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What are Articles of Incorporation?

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  • Written By: Brendan McGuigan
  • Edited By: R. Kayne
  • Last Modified Date: 24 September 2016
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Articles of incorporation comprise the key document submitted to the state or governing body to create a corporation in the eyes of the law. They are usually the final piece of a lengthy process to create a new corporation, and they cement the principles and key details of the business.

This document may be a few short pages, or may be hundreds of pages long, lapsing into legalese and detailing every small facet of a complex corporation. Details include what the corporation is meant to accomplish, (commonly sphere of business or nature of non-profit), its headquarters, officers that may be named, and primary rules set up to dictate the organization and workings of the corporation.

Creating articles of incorporation is a rather difficult process, and for all but the simplest of corporate structures, an attorney is a necessity. Some books, such as the Nolo series, attempt to explain the steps towards writing the articles in such a way that anyone can do it, but even with such aids, a lawyer is a strong asset in reviewing your work.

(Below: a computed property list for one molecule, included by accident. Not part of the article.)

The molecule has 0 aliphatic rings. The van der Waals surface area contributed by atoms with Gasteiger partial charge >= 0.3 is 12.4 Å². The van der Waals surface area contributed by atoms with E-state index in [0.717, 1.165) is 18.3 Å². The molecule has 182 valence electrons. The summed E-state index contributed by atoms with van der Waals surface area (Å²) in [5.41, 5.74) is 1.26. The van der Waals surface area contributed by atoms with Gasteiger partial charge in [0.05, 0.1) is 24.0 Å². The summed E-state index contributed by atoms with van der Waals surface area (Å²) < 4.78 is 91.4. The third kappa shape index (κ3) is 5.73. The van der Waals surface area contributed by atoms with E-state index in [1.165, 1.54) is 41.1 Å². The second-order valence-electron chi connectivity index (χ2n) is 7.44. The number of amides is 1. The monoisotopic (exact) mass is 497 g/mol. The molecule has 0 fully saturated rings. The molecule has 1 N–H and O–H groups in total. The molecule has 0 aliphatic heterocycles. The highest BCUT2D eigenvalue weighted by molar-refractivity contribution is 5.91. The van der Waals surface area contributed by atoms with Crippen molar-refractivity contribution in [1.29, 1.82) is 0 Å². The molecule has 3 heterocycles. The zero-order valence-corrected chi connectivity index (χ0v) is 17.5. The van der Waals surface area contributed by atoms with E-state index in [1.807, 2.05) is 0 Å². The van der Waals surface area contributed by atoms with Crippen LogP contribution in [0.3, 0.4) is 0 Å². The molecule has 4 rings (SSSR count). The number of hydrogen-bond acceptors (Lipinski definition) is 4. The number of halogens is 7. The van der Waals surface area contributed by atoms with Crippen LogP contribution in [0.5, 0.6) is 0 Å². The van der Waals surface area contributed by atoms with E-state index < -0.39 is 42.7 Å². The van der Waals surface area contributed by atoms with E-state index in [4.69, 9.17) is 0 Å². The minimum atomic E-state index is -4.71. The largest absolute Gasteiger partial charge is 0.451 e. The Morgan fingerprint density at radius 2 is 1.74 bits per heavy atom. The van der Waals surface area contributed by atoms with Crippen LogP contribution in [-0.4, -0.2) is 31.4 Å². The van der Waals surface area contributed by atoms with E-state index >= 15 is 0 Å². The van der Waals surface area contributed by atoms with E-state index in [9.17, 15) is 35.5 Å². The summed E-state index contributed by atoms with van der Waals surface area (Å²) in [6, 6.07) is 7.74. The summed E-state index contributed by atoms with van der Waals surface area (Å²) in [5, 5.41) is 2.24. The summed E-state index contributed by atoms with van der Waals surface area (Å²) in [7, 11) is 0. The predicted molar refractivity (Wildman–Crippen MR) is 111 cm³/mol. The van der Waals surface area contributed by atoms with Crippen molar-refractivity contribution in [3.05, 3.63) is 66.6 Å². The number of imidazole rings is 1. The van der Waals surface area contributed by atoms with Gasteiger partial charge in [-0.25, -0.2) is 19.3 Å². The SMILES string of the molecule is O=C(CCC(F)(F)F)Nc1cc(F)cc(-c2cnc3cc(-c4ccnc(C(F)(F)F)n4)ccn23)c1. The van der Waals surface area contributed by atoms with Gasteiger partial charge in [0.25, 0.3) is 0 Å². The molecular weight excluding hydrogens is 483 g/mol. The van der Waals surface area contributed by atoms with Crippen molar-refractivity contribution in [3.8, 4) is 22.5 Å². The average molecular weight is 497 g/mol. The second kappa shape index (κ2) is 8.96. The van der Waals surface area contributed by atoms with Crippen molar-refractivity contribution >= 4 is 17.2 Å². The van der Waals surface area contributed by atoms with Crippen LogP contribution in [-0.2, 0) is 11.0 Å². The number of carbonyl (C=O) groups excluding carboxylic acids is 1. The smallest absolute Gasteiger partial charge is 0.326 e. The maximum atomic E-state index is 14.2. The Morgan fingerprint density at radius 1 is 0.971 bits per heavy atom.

Once the document has been filed and accepted by the state, the company transforms into a corporation, and may be said to be incorporated. This is commonly denoted by the abbreviation Inc. after the company title.

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Articles of incorporation are comprised of, as the name suggests, a number of articles delineating the structure and methodologies of the company. These are laid out following a relatively standard format, which looks something like the following:

ARTICLE I: Nature of Business — A description of the business.

ARTICLE II: Name — The name of the business.

ARTICLE III: Term — The length the business will remain incorporated, (usually indefinitely, but in some cases there may be a self-imposed limit).

And so on, for as many articles are needed. Stock dealings, salary and bonus caps, a limitation of liability, and other broad information may be included in the articles of incorporation. For smaller details, the corporate bylaws are usually used, though some corporations may choose to outline that information in the incorporation articles.

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